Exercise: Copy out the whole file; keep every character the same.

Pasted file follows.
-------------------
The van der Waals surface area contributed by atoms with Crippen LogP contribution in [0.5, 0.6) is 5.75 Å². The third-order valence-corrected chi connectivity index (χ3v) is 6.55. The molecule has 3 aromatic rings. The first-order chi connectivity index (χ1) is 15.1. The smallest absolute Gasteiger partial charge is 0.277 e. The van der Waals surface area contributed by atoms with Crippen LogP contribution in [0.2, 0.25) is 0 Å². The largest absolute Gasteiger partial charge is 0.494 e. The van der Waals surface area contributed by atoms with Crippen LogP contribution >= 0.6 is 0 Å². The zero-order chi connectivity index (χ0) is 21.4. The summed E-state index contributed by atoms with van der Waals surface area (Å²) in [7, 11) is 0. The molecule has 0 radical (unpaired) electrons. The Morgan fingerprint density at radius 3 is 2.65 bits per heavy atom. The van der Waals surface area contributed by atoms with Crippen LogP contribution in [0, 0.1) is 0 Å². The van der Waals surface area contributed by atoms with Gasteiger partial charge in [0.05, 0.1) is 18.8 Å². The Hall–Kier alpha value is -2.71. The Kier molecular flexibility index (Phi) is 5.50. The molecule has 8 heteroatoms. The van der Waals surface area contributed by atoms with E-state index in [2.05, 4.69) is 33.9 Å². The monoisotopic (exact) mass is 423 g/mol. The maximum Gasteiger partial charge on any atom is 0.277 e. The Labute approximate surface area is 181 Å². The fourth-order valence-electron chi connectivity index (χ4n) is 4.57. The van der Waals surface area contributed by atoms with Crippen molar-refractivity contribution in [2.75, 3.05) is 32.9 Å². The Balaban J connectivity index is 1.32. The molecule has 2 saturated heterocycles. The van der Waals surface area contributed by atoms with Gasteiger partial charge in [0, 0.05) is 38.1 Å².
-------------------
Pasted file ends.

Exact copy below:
The van der Waals surface area contributed by atoms with Crippen LogP contribution in [0.5, 0.6) is 5.75 Å². The third-order valence-corrected chi connectivity index (χ3v) is 6.55. The molecule has 3 aromatic rings. The first-order chi connectivity index (χ1) is 15.1. The smallest absolute Gasteiger partial charge is 0.277 e. The van der Waals surface area contributed by atoms with Crippen LogP contribution in [0.2, 0.25) is 0 Å². The largest absolute Gasteiger partial charge is 0.494 e. The van der Waals surface area contributed by atoms with Crippen LogP contribution >= 0.6 is 0 Å². The zero-order chi connectivity index (χ0) is 21.4. The summed E-state index contributed by atoms with van der Waals surface area (Å²) in [7, 11) is 0. The molecule has 0 radical (unpaired) electrons. The Morgan fingerprint density at radius 3 is 2.65 bits per heavy atom. The van der Waals surface area contributed by atoms with Crippen LogP contribution in [0, 0.1) is 0 Å². The van der Waals surface area contributed by atoms with Gasteiger partial charge in [0.05, 0.1) is 18.8 Å². The Hall–Kier alpha value is -2.71. The Kier molecular flexibility index (Phi) is 5.50. The molecule has 8 heteroatoms. The van der Waals surface area contributed by atoms with E-state index in [2.05, 4.69) is 33.9 Å². The monoisotopic (exact) mass is 423 g/mol. The maximum Gasteiger partial charge on any atom is 0.277 e. The Labute approximate surface area is 181 Å². The fourth-order valence-electron chi connectivity index (χ4n) is 4.57. The van der Waals surface area contributed by atoms with Crippen molar-refractivity contribution in [2.75, 3.05) is 32.9 Å². The Balaban J connectivity index is 1.32. The molecule has 2 saturated heterocycles. The van der Waals surface area contributed by atoms with Gasteiger partial charge in [0, 0.05) is 38.1 Å².